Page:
Well, at least we knew it was coming. Right? We anticipated the gay rights referendums and we made sure that this time it's the "more palatable" option that we're defending—it's "domestic partnerships" that might go before voters in November 2008, not "civil unions." This time it's our language that we tested, and we know we have the votes to keep the laws on the books.

We've got the mind thing down pat. We've got charts mapping out the logical inconsistencies of our opponent's arguments. We have the better legal position. We've counted the rights and we have a strategy. In a logical discussion we win every time. The minds are on our side.

But what about the hearts?

The talking points that got us here were contract heavy, pointing out the legal deficiencies of the current system for GLBT families—important messages that we have been highlighting through election and legislative cycles. Contract provisions and pensions are important, and what's more, they're not threatening. We can safely talk about our families in the confines of these legal constructs.

After all, who can be angry at a contract?

Sure it's more palatable to talk about contracts instead of same-sex affection. Sure more people will vote "yes" to keep a Domestic Partnership bill because they think we already have those rights. But, what happens once we get to domestic partnerships? Minds got us this far, but hearts will take us the rest of the way—to full equality.

After all, who can love a contract?

As we strip away the "scary" parts of GLBT people, we make our lives more palatable. But we lose something. Those "scary" parts are our greatest strength. I love my partner. Sure, I'd like to have the legal protections and responsibilities that go along with a domestic partnership, but that's not the core of what a partnership, union, or marriage is about for me. It's a much more emotional, social thing. People can understand the importance of inheriting a pension. But, people can feel the importance of a public declaration of affection. If marriage were just about contract provisions, nobody would care about keeping GLBT people from having it.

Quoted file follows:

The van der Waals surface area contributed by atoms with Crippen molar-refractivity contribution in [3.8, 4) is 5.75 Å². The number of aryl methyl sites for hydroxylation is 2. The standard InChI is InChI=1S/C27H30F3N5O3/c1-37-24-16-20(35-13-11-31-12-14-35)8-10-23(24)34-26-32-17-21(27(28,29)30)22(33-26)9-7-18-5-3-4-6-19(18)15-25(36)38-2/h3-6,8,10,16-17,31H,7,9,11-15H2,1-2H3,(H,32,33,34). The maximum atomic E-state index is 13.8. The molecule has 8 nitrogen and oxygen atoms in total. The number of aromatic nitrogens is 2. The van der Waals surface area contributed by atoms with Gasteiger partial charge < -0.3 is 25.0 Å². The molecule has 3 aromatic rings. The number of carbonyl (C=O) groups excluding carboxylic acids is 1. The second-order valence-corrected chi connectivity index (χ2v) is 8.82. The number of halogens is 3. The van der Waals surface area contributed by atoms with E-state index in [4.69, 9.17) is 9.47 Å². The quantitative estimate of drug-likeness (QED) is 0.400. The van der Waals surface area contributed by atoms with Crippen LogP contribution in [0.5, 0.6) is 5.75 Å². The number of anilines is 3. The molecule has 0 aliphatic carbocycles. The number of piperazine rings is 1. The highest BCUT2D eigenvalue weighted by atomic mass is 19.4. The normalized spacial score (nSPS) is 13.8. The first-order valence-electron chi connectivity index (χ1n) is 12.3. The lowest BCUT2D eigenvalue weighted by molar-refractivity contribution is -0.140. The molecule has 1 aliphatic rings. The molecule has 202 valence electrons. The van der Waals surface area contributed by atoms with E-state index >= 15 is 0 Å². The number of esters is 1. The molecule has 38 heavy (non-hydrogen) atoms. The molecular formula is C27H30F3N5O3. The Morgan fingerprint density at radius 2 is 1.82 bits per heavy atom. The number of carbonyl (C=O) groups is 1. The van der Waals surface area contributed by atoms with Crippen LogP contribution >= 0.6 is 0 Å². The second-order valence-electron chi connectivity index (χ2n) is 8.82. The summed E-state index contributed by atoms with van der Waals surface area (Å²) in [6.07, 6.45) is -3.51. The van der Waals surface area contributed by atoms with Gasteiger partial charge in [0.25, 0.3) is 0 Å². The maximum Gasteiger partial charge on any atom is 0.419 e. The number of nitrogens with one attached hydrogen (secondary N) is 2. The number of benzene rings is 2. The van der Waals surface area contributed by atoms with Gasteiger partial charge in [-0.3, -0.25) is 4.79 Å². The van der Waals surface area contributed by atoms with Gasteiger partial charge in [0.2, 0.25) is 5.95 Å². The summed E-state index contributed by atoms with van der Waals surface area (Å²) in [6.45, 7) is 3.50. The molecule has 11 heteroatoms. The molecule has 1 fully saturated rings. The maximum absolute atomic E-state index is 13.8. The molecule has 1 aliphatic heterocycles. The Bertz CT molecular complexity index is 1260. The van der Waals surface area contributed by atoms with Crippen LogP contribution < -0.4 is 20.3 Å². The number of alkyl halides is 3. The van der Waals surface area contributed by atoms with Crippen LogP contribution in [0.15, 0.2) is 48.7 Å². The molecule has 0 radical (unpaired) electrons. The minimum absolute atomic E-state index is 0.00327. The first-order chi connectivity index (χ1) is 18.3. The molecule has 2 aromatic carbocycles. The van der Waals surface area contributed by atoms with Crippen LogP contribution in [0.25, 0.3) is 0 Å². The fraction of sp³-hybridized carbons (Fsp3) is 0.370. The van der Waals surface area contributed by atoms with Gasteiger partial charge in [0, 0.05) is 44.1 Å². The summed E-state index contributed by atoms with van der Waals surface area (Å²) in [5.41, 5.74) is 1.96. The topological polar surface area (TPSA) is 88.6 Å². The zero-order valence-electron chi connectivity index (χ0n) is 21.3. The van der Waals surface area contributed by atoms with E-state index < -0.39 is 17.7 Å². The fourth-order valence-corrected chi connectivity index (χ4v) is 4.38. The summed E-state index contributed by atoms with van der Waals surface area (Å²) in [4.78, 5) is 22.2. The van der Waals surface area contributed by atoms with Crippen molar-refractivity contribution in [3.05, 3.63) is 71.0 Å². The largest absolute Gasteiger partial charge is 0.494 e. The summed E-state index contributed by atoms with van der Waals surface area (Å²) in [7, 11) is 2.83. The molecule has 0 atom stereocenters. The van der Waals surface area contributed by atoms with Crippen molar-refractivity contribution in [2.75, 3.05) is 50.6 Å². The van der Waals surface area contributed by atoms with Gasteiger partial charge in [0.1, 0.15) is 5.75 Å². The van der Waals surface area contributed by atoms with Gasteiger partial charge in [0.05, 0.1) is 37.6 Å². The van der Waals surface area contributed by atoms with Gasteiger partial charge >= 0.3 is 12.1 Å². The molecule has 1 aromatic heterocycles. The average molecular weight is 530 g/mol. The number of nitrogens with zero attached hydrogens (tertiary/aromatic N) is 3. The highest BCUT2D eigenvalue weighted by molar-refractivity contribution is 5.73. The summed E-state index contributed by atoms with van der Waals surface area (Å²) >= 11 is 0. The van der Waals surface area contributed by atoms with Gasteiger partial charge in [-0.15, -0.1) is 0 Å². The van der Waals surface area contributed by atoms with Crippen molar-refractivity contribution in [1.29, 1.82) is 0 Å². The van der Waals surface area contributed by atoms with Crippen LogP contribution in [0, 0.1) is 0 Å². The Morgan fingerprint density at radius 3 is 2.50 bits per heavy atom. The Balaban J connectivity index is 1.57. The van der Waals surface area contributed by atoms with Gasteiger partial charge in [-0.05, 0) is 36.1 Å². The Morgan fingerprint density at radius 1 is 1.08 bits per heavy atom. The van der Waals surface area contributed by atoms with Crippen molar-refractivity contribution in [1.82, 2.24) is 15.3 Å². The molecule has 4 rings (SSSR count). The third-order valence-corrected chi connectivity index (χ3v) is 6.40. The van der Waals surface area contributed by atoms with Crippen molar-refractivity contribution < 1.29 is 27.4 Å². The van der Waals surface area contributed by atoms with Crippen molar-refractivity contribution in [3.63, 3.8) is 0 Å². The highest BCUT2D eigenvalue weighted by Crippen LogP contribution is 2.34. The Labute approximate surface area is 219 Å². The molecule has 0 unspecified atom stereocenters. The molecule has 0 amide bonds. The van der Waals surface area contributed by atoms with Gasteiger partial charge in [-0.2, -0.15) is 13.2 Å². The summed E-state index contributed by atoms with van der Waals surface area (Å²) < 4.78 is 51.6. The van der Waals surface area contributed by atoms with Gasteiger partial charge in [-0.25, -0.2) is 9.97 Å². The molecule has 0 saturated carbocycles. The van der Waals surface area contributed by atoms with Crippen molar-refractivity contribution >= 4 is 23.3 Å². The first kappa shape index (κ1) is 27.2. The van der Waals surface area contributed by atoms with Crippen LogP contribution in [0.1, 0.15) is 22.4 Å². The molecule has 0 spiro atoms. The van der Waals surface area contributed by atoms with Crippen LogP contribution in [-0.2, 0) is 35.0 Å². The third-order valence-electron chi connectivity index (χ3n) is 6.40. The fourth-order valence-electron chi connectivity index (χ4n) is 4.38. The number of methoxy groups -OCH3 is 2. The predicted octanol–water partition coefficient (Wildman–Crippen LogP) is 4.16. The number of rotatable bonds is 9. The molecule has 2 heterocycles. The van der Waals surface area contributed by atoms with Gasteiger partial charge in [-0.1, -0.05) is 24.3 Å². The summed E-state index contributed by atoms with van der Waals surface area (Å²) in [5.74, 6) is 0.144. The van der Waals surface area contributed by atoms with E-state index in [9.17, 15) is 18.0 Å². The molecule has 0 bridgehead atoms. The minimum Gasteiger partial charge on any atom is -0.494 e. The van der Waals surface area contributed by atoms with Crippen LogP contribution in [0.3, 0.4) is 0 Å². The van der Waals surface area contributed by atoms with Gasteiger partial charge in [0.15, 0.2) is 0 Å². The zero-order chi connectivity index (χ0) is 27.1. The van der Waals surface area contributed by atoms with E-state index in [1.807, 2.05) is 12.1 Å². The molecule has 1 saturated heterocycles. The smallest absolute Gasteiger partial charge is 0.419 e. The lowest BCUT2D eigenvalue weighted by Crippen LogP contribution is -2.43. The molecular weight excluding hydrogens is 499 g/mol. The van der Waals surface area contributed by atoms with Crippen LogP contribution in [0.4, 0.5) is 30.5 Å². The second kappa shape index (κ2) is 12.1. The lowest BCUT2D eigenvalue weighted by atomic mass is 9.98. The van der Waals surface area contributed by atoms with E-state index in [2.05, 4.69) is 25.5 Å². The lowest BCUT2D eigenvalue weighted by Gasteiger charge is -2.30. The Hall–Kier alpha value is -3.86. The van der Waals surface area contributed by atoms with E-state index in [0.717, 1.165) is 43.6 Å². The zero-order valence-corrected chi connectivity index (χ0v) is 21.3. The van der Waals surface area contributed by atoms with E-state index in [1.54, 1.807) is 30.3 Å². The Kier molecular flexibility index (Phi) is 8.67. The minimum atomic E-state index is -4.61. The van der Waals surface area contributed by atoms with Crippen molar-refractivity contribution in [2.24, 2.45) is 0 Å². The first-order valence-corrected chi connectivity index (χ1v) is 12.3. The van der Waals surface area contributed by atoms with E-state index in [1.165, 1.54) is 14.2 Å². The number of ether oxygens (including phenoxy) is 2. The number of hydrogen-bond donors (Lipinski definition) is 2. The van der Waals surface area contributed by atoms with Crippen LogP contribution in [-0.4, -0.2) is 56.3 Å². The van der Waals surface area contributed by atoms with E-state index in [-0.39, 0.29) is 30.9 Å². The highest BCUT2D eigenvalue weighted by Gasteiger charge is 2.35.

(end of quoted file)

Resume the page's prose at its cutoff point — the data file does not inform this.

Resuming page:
It's true that things like equality don't happen overnight—not when inequality is the status quo. We're working toward equality one step at a time. I don't know any GLBT families that think domestic partnerships or civil unions are equality. They're a stopgap for the hemorrhaging our families face every day. Nobody, including our opposition, thinks this is the end.

If we are working toward true equality, we need to share the beauty of our families with everyone we can. Conversations about legal rights can be very helpful, but if we are seen as not fully human, as less than equal, why would anyone care that we don't have equal legal rights? We have to lay the groundwork of humanity before the framework of legality will mean anything.

GLBT people have great love and compassion in our lives, regardless of how you label it. We would have to in order to keep our relationships intact through things like constitutional amendments and second-class citizenship. When we share that love we truly touch the hearts of others, because we share with them something fundamental—our humanity.